“Free jazz orchestras tend to be even more spontaneous—improvising music that’s even less pre-composed—than their small-group counterparts,” writes Will Friedwald in The Wall Street Journal. “Yet the compositions of Karl Berger have a clear-cut destination, with a beginning, a middle, and an ending. Mr. Berger (best known as a vibraphonist, but here playing piano) focuses on the relationship between noise and music. He lingers on those transitional moments wherein a swirling morass of chaotic sounds gradually coalesces into a genuine melody.”
Karl Berger is a man of many hats: composer, arranger, conductor, vibraphonist, pianist. He has collaborated with a range of artists including Don Cherry, Lee Konitz, John McLaughlin, Gunther Schuller, and many more, and won the Downbeat Critics’ Poll for six consecutive years in the jazz vibraphone category. Karl’s arrangements have also been featured on recordings by Jeff Buckley, The Cardigans, Bootsy Collins, and Angelique Kidjo, among others.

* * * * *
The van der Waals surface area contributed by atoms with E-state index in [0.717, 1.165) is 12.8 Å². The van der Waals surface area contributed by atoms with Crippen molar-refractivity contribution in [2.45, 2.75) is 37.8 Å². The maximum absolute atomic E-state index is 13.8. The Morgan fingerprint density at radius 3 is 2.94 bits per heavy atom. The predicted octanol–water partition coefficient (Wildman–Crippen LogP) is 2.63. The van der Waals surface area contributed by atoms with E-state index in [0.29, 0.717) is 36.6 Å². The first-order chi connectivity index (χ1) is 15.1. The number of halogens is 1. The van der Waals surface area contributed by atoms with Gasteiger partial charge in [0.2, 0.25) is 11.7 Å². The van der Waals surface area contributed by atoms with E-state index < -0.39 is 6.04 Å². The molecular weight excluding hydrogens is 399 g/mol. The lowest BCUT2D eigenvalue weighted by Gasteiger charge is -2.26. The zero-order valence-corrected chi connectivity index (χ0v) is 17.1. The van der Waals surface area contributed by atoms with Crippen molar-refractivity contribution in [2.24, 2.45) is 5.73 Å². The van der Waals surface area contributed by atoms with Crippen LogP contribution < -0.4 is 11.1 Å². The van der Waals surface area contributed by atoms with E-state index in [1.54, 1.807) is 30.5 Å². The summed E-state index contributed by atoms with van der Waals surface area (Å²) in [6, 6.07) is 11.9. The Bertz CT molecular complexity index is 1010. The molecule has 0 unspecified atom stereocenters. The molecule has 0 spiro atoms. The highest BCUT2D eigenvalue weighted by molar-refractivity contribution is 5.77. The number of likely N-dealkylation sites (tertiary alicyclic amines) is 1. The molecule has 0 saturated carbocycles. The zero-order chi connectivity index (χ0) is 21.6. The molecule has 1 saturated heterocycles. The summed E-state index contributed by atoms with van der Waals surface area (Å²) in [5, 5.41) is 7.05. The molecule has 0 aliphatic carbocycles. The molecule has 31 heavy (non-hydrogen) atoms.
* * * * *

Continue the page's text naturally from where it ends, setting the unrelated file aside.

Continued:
Karl developed his approach at the Creative Music Studio (CMS), which he co-founded with Ornette Coleman and Ingrid Sertso in Woodstock, NY. An organization dedicated to the study of new and creative directions in music, CMS was instrumental in bringing together leading innovators representing traditions from around the world. The initial advisory council included luminaries John Cage, Gil Evans, Buckminster Fuller, Willem de Kooning, George Russell, and Gunther Schuller.
The Jazz Gallery will present Karl’s Improvisers Orchestra every two weeks starting this Tuesday, March 20th. Following Karl’s critically acclaimed workshop series last year at The Stone, the Improvisers Orchestra will “turn improvisational ideas developed in the 7:30 pm workshop/rehearsal into a fully formed 9:00 pm performance.” All net proceeds will benefit the CMS Archive Project.
While we study our instruments and discipline our musical minds, our materials begin to surface. Finally, there can be the liberating experience that the material is not the point at all: we train ourselves to become instruments when the music can flow through freely, like electricity through a transmitter. We don’t know where it is going. We don’t even know what it is doing. We are only as ready as possible, keeping the tools sharp, keeping fine tuning, essentially empty so we can vibrate.
The New York Times has listed Karl’s run as a Critics’ Pick.